Thursday, April 9, 2015

Collaboration: More Than Just a Buzzword

Collaboration is one of those buzzwords you hear in every business meeting. People always want to collaborate, or leverage synergies, or create pathways to implement things, or yadda yadda yadda. It all sounds good from the outside, but it’s not that simple. When you’re talking about collaborating, it’s important to dive a little bit deeper into what goes into the process. If you’re thinking of partnering with another organization, whether in the same sector or a different one, here are a few things to keep in mind.
1.    Why are you looking to collaborate?
First and foremost, take a step back and clearly list out what gaps you find yourselves encountering as you try to fulfill your mission (United Way Worldwide, 2). If there’s no clear gap you can see, think a bit more about why you’re looking to collaborate. There are definitely other reasons to do so, but it might be time to really weigh the costs with the benefits. As the United Way points out, you can’t expect cost savings from a merger, so the benefits have to be worth it (United Way of Dane County, 1). For example, a government agency like the Massachusetts Department of Social Services may be looking to partner with (or contract out to) a nonprofit for specific services in order to lighten their load, but it may not always be in the best interest of the nonprofit in terms of their mission, workload, or finances (Varley).

Especially when the organizations are not in the same sector, it's crucial to make sure that you know why you're making this move. Each sector has its strengths and benefits to bring to the table -- a government agency may be more financial stable or have resources a nonprofit can't access; a nonprofit may have connections in the community that an agency couldn't even imagine creating -- but if what you're organization is missing isn't filled by these complementary benefits, maybe a collaboration isn't the right way to go.
2.     Who is going to make all the decisions?
When your organizations merge, there are tons of nuts and bolts you will need to consider -- from sharing and analyzing the finances and legal ramifications of a partnership to reorganizing and rebranding. It’s crucial to think strategically about who needs to be in the room from both sides of the partnership to make these decisions. Start with a small committee to manage the merger, and make sure they've got their rules established before anything else starts -- confidentiality agreements, basic ground rules, necessary subcommittees, milestones and timelines (United Way Worldwide, 5). It may be necessary to bring in an outsider to function as a neutral force to manage this team, especially when both parties have some conflicting views or are unlikely partners. When attempting to bridge the gap between supporters of a new art museum and advocates for a low-income housing project in the same area of downtown Seattle, for example, the First Things First coalition found this strategy particularly effective to ensure that everyone felt comfortable as the campaign moved forward (Electronic Hallway). 

If you're merging between sectors, this can get more complicated. Government agencies may have restrictions because of legislation or funding that nonprofits don't have to worry about. A private company might have a CEO making decisions without having to worry about multiple levels of red tape, which can speed up a process and open the partnership up for a freer exchange of ideas and perhaps funding, while a nonprofit may have to run all changes through a board for approval or make sure donors are on board with the new plans, which could quash some ideas. Keep in mind the challenges and opportunities that your potential collaboration partners might have, especially given their internal structures and obligations, when building this partnership.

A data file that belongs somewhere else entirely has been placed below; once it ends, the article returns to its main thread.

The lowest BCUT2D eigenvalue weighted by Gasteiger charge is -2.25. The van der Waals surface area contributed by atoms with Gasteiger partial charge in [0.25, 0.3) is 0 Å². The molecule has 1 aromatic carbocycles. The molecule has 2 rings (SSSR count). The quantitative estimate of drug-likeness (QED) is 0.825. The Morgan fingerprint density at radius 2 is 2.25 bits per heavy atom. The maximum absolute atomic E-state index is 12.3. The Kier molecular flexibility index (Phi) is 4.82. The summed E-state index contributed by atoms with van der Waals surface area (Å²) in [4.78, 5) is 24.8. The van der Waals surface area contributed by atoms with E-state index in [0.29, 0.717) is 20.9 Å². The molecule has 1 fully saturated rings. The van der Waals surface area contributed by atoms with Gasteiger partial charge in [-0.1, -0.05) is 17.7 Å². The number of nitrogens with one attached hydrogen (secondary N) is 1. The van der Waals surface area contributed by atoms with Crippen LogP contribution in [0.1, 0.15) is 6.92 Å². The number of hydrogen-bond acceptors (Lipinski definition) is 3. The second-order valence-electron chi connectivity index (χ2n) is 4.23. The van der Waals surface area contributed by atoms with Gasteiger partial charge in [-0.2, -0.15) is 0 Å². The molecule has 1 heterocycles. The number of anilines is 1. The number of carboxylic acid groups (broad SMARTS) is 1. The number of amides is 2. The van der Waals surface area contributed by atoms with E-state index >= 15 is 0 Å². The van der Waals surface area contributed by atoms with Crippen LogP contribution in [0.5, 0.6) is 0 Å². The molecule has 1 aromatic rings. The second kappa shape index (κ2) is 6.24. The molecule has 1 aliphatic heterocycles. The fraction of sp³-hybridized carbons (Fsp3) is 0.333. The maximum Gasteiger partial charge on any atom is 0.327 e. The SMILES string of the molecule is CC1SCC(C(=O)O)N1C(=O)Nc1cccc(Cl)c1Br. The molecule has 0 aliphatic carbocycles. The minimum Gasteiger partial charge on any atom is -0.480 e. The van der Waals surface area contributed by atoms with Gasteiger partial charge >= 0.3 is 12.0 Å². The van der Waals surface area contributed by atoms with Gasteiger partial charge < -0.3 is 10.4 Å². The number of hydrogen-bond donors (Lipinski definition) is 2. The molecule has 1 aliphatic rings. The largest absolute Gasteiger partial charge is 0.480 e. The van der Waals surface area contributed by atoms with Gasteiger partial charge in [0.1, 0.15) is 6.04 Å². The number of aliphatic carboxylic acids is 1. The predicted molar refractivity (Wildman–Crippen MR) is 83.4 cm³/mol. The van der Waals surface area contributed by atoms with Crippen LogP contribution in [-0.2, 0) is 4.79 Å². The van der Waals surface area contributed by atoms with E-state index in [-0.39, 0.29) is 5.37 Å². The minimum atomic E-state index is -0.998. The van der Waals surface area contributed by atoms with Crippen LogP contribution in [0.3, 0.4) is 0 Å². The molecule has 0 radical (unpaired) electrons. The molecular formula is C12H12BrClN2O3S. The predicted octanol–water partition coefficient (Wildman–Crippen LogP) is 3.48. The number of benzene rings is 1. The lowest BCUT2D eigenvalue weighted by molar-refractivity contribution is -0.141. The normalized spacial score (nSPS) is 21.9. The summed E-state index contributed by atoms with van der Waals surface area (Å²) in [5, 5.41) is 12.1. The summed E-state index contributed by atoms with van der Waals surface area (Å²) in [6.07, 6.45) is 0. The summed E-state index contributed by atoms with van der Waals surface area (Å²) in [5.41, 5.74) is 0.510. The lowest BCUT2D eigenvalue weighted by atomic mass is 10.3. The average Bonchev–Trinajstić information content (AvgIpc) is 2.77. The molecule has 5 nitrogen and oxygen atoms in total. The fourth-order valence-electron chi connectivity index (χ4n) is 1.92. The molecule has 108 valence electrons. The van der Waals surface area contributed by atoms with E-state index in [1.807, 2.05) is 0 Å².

3. So you've gotten the ball rolling. Now what?

Once you've got things moving (hopefully smoothly), you’re not off the hook yet.

First, make sure you've written everything down! It’s too easy to get caught up in the excitement of a new partnership only to realize that you didn't really agree on everything you thought you did. A written merger or partnership document is essential to preventing uncomfortable or even downright disastrous disagreements.
Second, get ready to evaluate! Your collaboration committee should have created a set of goals, milestones, and timelines to follow. After a set period, say 12-18 months, take a step back and see how you’re doing with respect to each of those. If things are going well, it may be time to expand in terms of resources or geography. If you haven’t hit those milestones, it’s time to decide whether to adjust and move forward or disband (Yankey and Willen, 387).

Ready to go? 

So much goes into a collaboration that it’s no wonder a clear definition is so hard to come by. Despite this difficulty, a partnership can be worth its weight in gold. But before you jump into something new, make sure you've done your due diligence.


Electronic Hallway. Funding Seattle's Art Museum and Low-Income Housing: The Politics of Interest Groups and Tax Levies. Case Study. Seattle. Public Service Curriculum Exchange, 1996.

United Way of Dane County. "Topics for Discussion When Considering Merger." n.d.

United Way Worldwide. "Best Practices Summary: Collaboration, Coalition-Building and Merger". 2008.

Varley, Pamela. Partners in Child Protection Services: The Department of Social Services and La Alianza Hispana (A). Case Study. Boston. Harvard Kennedy School, 1996.

Yankey, John A. and Carol K. Willen. "Collaboration an Strategic Alliances." The Jossey-Bass Handbook of Nonprofit Leadership and Management. Ed. David O. Renz. San Francisco: Jossey-Bass, 2010. 375-401. Print.